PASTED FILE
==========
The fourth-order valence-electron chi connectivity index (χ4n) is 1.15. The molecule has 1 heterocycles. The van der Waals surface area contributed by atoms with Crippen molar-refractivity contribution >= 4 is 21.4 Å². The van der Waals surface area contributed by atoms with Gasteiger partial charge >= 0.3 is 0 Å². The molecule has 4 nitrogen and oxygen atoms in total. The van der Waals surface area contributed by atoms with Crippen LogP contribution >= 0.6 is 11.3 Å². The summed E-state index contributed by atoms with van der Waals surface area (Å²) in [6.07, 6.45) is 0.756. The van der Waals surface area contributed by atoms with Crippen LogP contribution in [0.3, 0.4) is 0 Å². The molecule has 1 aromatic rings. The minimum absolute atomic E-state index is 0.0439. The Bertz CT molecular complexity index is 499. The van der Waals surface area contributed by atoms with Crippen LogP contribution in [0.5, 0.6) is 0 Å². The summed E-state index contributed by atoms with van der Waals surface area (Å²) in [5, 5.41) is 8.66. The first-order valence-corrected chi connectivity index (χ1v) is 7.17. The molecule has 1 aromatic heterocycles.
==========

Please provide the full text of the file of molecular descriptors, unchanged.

The fourth-order valence-electron chi connectivity index (χ4n) is 1.15. The molecule has 1 heterocycles. The van der Waals surface area contributed by atoms with Crippen molar-refractivity contribution >= 4 is 21.4 Å². The van der Waals surface area contributed by atoms with Gasteiger partial charge >= 0.3 is 0 Å². The molecule has 4 nitrogen and oxygen atoms in total. The van der Waals surface area contributed by atoms with Crippen LogP contribution >= 0.6 is 11.3 Å². The summed E-state index contributed by atoms with van der Waals surface area (Å²) in [6.07, 6.45) is 0.756. The van der Waals surface area contributed by atoms with Crippen LogP contribution in [0.3, 0.4) is 0 Å². The molecule has 1 aromatic rings. The minimum absolute atomic E-state index is 0.0439. The Bertz CT molecular complexity index is 499. The van der Waals surface area contributed by atoms with Crippen LogP contribution in [0.5, 0.6) is 0 Å². The summed E-state index contributed by atoms with van der Waals surface area (Å²) in [5, 5.41) is 8.66. The first-order valence-corrected chi connectivity index (χ1v) is 7.17. The molecule has 1 aromatic heterocycles.